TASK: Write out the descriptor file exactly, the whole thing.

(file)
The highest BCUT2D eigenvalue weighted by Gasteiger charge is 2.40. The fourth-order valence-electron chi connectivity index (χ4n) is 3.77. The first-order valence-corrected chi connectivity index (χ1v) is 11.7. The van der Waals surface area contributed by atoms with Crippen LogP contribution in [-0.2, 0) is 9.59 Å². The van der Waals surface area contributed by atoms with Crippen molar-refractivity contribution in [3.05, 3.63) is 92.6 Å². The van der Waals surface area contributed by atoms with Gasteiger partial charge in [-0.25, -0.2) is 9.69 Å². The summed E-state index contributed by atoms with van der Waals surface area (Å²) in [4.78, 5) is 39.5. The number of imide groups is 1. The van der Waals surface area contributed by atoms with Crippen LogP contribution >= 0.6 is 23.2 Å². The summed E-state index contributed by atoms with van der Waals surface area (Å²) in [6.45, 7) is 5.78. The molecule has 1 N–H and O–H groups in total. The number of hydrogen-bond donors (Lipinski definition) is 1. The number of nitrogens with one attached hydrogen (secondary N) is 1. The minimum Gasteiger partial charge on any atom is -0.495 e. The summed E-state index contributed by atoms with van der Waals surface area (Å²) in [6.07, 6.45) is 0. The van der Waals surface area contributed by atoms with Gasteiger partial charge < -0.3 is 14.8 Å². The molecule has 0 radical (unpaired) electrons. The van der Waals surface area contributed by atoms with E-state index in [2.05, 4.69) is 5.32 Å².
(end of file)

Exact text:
The highest BCUT2D eigenvalue weighted by Gasteiger charge is 2.40. The fourth-order valence-electron chi connectivity index (χ4n) is 3.77. The first-order valence-corrected chi connectivity index (χ1v) is 11.7. The van der Waals surface area contributed by atoms with Crippen LogP contribution in [-0.2, 0) is 9.59 Å². The van der Waals surface area contributed by atoms with Crippen molar-refractivity contribution in [3.05, 3.63) is 92.6 Å². The van der Waals surface area contributed by atoms with Gasteiger partial charge in [-0.25, -0.2) is 9.69 Å². The summed E-state index contributed by atoms with van der Waals surface area (Å²) in [4.78, 5) is 39.5. The number of imide groups is 1. The van der Waals surface area contributed by atoms with Crippen LogP contribution >= 0.6 is 23.2 Å². The summed E-state index contributed by atoms with van der Waals surface area (Å²) in [6.45, 7) is 5.78. The molecule has 1 N–H and O–H groups in total. The number of hydrogen-bond donors (Lipinski definition) is 1. The number of nitrogens with one attached hydrogen (secondary N) is 1. The minimum Gasteiger partial charge on any atom is -0.495 e. The summed E-state index contributed by atoms with van der Waals surface area (Å²) in [6.07, 6.45) is 0. The van der Waals surface area contributed by atoms with Gasteiger partial charge < -0.3 is 14.8 Å². The molecule has 0 radical (unpaired) electrons. The van der Waals surface area contributed by atoms with E-state index in [2.05, 4.69) is 5.32 Å².